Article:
Archaeologists suggest that Paleo-Indians, known as Clovis culture, feasted on ancient ancestors of elephants called gomphothere.

Archaeologists have discovered 13,400 years Clovis weapons along with the bones of gomphothere from a ranch in northwestern Sonora, Mexico.

Gomphothere were widely spread in North America. The ancient elephant was smaller than mammoths and is believed to be of the same size as the modern elephant. However, the gomphothere had four tusks to defend itself.

Previously, archaeologists believed that gomphothere disappeared before the arrival of human beings, which was around 13,000 to 13,500 years ago, just around the late ice age. The latest fossil discovery makes them the last known gomphothere in North America.

Even though archaeologists have come upon several gomphothere fossils and Clovis artifacts, this is the first time they have been found together at one site. The archeological site from where the fossil and artifacts have been discovered is named "El Fin del Mundo" (the End of the Earth). The latest discovery marks the discovery of two extremes: the oldest Clovis site ever found by archaeologists and the discovery of fossils of the youngest gomphotheres in North America.

"The implications are pretty simple, although certainly not trivial - early human explorers of interior North America opportunistically targeted the largest Pleistocene animals as part of their cultural pattern, and this pattern probably started almost as soon as people had made their way south into the lower 48 states," says Gary Haynes, an archaeologist at the University of Nevada, Reno, who was not involved in the study.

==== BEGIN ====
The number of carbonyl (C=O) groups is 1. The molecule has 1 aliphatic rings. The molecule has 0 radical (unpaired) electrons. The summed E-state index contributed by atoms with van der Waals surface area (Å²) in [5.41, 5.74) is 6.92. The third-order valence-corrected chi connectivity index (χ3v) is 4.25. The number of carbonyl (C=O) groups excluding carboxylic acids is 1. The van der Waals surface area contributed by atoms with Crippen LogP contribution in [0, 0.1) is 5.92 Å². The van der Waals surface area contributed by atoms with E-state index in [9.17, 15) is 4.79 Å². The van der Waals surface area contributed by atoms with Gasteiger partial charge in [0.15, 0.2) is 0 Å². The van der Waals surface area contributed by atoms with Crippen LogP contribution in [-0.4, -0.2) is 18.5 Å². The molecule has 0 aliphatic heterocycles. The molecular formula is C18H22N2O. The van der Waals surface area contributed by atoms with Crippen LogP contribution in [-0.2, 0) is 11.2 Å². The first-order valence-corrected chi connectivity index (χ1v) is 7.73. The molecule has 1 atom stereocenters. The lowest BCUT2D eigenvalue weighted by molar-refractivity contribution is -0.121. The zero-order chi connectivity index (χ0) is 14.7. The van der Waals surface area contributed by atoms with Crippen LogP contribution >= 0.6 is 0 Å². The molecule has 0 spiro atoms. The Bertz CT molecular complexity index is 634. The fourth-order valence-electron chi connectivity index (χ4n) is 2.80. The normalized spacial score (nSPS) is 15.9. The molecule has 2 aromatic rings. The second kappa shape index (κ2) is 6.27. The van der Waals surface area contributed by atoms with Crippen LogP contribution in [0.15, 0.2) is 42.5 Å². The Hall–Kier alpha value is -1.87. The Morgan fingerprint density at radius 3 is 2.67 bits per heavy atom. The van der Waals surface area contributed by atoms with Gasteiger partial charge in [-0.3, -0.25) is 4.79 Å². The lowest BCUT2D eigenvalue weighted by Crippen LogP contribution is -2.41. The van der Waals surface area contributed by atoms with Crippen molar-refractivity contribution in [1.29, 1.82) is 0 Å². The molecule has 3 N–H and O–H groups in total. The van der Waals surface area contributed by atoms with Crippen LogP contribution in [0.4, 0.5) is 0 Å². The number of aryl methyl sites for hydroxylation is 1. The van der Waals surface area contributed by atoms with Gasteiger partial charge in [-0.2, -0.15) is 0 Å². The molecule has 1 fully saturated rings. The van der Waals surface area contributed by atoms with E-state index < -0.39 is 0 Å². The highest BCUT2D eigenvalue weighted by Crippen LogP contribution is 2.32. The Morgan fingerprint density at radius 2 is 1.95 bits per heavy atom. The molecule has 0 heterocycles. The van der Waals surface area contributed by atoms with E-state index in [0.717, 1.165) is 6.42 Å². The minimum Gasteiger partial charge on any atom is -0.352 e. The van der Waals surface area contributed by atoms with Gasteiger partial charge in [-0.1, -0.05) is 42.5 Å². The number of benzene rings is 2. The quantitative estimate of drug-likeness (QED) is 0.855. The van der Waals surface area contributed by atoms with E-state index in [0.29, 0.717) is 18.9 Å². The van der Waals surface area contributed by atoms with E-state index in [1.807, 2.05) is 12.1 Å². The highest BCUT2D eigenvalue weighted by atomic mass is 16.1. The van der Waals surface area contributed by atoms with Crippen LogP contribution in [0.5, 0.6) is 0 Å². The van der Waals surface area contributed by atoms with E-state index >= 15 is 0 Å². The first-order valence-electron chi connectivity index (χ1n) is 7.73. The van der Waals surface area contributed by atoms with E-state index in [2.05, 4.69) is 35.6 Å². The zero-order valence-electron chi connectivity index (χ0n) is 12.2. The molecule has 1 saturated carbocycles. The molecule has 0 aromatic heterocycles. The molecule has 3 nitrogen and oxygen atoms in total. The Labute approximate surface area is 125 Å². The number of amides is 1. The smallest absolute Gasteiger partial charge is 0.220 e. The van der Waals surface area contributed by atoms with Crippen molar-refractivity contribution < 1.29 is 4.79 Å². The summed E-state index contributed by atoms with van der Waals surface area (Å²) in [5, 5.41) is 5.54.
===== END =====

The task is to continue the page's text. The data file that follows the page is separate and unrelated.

The excavation team was led by Guadalupe Sanchez, of the Universidad Nacional Autónoma de México in Hermosillo, Mexico. Sanchez suggests that initially he thought the bones were of a bison as extinct bison were bigger than the modern day bison.

The Clovis people were hunter-gatherers and made distinctive stone tools. However, the archaeologists discovered a quartz blade, which may have been used to hunt and kill bigger animals like gomphotheres. The archaeologists also discovered spear heads, cutting tools and projectile tips from the site. The bones of the two gomphotheres suggest that they were 12 years at the time they died.

The proximity and the position of the Clovis weapons found at the site along with the bones of the two gomphotheres suggest that they were in fact killed by the Clovis people. 

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